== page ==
Purpose: Rett syndrome is a severe neurodevelopmental disorder in females. Most have mutations in the methyl-CpG-binding protein 2 (MECP2) gene (80-90%). Epilepsy is a significant commonly accompanied feature in Rett syndrome. Our study was aimed at comprehensive analysis of genetic and clinical features in Rett syndrome patients, especially in regards to epileptic features.
Materials and methods: We retrospectively reviewed 20 patients who were diagnosed with MECP2 mutations at Severance Children's Hospital between January 1995 and July 2010. All patients met clinical criteria for Rett syndrome. Evaluations included clinical features, epilepsy classification, electroencephalography analysis, and treatment of seizures.
Results: Ages ranged from 3.6 to 14.3 years (7.7±2.6). Fourteen different types of MECP2 mutations were found, including a novel in-frame mutation (1153-1188 del36). Fourteen of these patients (70.0%) had epilepsy, and the average age of seizure onset was 3.0±1.8 years. Epilepsy was diverse, including partial seizure in four patients (28.5%), secondarily generalized seizure in six (42.8%), generalized tonic seizure in two (14.3%), Lennox-Gastaut syndrome in one (7.1%), and myoclonic status in non-progressive encephalopathy in one (7.1%). Motor functions were delayed so that only 10 patients (50.0%) were able to walk independently: five (35.8%) in the epilepsy group and five (83.3%) in the non-epilepsy group. Average developmental scale was 33.5±32.8 in the epilepsy group and 44.4±21.2 in the non-epilepsy group. A clear genotype-phenotype correlation was not found.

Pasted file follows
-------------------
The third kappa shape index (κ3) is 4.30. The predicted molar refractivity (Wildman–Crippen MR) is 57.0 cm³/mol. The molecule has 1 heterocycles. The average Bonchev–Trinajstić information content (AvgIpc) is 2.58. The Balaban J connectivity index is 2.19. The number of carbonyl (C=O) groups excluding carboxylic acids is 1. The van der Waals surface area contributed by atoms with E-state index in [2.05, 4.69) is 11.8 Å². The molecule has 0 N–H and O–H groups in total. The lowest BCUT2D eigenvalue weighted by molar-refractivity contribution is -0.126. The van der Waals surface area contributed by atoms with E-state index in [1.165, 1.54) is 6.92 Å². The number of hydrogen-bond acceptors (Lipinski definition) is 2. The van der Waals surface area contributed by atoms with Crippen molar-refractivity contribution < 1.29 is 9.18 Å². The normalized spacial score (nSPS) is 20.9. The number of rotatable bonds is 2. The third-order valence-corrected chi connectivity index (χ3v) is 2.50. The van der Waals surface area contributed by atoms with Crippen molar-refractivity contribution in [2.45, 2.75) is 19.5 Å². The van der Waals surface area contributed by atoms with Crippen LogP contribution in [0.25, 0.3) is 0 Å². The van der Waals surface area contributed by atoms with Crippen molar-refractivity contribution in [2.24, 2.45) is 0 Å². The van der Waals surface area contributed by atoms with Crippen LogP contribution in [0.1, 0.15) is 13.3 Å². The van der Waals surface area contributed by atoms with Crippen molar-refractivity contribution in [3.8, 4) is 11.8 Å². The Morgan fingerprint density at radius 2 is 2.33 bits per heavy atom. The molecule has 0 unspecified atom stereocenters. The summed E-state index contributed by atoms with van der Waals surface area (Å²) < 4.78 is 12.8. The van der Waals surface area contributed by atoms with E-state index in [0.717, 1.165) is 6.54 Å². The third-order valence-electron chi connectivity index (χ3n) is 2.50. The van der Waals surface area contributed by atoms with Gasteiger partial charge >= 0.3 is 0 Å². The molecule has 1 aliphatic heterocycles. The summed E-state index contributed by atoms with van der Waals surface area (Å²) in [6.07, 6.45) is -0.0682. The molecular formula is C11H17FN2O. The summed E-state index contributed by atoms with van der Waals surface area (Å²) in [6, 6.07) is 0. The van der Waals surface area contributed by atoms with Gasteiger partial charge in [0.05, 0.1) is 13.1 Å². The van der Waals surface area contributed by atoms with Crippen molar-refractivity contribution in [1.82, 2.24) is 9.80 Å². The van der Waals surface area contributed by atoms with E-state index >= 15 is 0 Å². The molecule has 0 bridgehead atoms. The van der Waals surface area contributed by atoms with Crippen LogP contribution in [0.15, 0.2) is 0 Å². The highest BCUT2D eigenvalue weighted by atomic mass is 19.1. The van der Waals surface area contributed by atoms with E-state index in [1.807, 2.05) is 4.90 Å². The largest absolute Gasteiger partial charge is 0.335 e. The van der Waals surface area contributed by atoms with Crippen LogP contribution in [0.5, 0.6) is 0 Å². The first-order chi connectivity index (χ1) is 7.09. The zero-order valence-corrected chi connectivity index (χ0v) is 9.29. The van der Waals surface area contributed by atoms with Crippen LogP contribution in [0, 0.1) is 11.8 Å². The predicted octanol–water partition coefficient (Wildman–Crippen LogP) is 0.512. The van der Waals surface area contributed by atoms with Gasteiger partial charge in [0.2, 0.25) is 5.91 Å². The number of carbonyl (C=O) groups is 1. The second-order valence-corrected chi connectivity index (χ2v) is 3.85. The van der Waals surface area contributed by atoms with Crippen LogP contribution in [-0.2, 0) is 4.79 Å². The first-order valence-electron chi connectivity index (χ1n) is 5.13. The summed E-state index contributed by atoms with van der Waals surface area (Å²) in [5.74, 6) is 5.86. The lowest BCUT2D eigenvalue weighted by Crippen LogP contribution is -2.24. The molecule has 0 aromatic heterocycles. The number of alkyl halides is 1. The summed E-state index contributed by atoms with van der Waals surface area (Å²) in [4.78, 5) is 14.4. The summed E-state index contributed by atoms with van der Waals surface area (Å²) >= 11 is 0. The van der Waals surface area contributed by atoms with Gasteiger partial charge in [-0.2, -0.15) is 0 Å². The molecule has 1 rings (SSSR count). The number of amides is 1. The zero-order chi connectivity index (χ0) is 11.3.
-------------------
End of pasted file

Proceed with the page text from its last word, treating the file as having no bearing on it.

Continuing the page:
Conclusion: There is a tendency for more serious motor impairment and cognitive deterioration in Rett syndrome patients with epilepsy.